Taste and see that the Lord is good

In one of his most important works, the 20th century German theologian Karl Barth wrote of the “strange new world within the bible.”  He suggested that we should not read the bible like we read the daily newspapers or the New York Times bestsellers.  Yes, the bible is only a book, but yet it so much more.  The bible contains the words of God, words that tell of God’s love.  The bible reveals God’s heart, a heart that is most visible in the life, death, and resurrection of Jesus.

When we read scripture we often think, “How pleasant.  How lovely.  How uplifting.” And the Bible certainly is!  Jesus speaks of rest, redemption, forgiveness – the very things we need so desperately in our world.  But then we read further and think, “How demanding!  Is Jesus serious?”  Jesus says wonderfully comforting things like, “Fear not, little flock, for it is your Father’s good pleasure to give you the kingdom” (Lk. 12:32).  And then he immediately adds in the next sentence, “Sell all your possessions, and give to the needy” (Lk. 12:33).  Jesus comforts the tired and weary, and then demands cross-bearing of all disciples.  Jesus offers rest and then calls us to action.  The words of Jesus are so sweet, and yet after further digestion they seem bitter, daunting, and challenging.

A view of Patmos from the cave where tradition says John wrote Revelation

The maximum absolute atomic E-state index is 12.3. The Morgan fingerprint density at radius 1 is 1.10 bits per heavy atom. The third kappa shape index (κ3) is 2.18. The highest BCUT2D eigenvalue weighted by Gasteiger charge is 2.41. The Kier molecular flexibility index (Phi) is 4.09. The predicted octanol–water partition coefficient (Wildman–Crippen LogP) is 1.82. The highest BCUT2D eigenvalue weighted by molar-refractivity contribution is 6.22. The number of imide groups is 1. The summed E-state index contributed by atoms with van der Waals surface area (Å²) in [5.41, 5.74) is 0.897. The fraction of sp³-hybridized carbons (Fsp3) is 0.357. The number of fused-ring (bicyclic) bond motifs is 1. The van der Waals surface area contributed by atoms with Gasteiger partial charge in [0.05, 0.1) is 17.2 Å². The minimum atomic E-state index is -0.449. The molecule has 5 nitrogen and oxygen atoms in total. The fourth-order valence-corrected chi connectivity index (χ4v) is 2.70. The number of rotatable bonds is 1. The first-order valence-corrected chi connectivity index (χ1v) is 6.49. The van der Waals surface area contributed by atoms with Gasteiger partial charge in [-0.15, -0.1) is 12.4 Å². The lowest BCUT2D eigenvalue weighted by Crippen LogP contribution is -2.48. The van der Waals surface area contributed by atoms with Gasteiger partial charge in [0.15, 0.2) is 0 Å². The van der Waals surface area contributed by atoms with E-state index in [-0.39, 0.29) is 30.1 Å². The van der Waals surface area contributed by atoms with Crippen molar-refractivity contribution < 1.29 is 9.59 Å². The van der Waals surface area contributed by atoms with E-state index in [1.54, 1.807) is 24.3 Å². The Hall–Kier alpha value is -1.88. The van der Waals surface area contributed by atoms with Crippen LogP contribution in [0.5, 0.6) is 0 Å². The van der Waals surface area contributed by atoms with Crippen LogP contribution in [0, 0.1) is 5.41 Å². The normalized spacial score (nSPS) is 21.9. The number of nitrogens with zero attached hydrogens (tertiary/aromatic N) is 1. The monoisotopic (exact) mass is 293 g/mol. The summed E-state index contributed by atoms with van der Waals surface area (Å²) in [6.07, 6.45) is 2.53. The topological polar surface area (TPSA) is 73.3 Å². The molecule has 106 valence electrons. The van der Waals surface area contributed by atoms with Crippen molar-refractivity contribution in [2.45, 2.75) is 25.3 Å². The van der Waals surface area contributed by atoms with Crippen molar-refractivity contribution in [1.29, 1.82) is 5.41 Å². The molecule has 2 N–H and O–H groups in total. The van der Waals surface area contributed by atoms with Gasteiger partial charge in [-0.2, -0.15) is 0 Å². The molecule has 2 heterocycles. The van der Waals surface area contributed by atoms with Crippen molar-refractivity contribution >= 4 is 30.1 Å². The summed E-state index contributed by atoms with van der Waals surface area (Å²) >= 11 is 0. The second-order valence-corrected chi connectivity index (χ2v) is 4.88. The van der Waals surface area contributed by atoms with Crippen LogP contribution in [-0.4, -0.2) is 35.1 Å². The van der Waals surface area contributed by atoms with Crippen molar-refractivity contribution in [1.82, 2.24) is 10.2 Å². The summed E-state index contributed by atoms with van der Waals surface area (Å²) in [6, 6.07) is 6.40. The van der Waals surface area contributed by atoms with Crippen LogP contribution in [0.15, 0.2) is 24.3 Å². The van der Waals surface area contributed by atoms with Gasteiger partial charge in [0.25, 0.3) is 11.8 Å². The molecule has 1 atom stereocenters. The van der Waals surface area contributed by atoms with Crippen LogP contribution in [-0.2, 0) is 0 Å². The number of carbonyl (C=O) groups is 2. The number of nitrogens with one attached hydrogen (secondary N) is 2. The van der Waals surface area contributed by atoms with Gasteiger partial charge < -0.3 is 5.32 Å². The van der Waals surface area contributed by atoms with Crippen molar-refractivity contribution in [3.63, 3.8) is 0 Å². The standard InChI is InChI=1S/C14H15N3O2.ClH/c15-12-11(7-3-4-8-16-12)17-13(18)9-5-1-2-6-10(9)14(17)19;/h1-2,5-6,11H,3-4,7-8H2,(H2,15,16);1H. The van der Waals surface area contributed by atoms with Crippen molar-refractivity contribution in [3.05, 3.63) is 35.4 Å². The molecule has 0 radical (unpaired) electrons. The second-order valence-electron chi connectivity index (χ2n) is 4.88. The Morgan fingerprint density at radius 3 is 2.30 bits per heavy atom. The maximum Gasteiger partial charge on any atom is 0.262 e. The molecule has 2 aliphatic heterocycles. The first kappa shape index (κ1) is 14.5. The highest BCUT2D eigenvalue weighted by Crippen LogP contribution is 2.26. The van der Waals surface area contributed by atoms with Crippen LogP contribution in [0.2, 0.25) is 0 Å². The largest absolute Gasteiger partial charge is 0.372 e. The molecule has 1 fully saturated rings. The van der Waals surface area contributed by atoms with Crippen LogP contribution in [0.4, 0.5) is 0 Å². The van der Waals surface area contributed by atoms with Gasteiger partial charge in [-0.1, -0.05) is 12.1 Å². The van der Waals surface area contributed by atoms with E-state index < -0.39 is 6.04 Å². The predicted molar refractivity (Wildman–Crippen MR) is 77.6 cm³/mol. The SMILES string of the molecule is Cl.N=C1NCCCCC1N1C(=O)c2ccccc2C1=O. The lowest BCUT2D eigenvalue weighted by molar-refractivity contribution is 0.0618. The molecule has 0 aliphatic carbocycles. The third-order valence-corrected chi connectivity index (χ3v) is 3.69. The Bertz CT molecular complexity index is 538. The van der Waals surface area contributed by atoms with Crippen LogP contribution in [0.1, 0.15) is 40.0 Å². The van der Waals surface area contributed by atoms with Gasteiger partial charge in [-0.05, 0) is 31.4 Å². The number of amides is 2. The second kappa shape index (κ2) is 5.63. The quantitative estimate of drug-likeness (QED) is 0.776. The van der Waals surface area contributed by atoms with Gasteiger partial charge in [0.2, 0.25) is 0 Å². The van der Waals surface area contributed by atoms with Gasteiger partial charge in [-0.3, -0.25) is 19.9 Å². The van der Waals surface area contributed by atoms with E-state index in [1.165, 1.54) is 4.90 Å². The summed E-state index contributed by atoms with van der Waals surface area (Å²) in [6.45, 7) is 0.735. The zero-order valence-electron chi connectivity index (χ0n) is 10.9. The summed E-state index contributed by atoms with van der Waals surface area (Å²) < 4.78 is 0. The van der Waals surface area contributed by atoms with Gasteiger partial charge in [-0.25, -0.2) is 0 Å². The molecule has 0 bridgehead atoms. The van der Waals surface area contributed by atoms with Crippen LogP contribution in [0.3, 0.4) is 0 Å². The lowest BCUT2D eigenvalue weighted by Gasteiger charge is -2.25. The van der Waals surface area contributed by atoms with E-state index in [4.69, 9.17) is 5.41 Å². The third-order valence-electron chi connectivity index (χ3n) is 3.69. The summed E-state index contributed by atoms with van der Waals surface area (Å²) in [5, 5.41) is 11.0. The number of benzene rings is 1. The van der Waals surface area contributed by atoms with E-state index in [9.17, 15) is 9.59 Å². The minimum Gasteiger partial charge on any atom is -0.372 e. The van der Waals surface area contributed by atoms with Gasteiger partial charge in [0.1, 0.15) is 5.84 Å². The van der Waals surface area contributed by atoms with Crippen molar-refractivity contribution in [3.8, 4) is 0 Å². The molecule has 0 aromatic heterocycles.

John, writing the book of Revelation from the island of Patmos has a similar response to the words offered to him by an angel.  He writes, “So I went to the angel and asked him to give me the little scroll. He said to me, “Take it and eat it. It will turn your stomach sour, but ‘in your mouth it will be as sweet as honey.’  I took the little scroll from the angel’s hand and ate it. It tasted as sweet as honey in my mouth, but when I had eaten it, my stomach turned sour” (Rev. 10:9-10).

Why might the words of scripture, even the words we cling to in tough moments, seem unsettling over time?  Perhaps the change comes when we realize that the bible doesn’t simply say back to us the things we think we know.  So often, we fashion its words in ways that are pleasing and acceptable to us – sweet to us, we might say.  But then we realize that the strange world of the bible doesn’t simply echo back to us our own prejudices, biases, and presuppositions.  The bible provides us new words, new meanings, and a new way of speaking and living.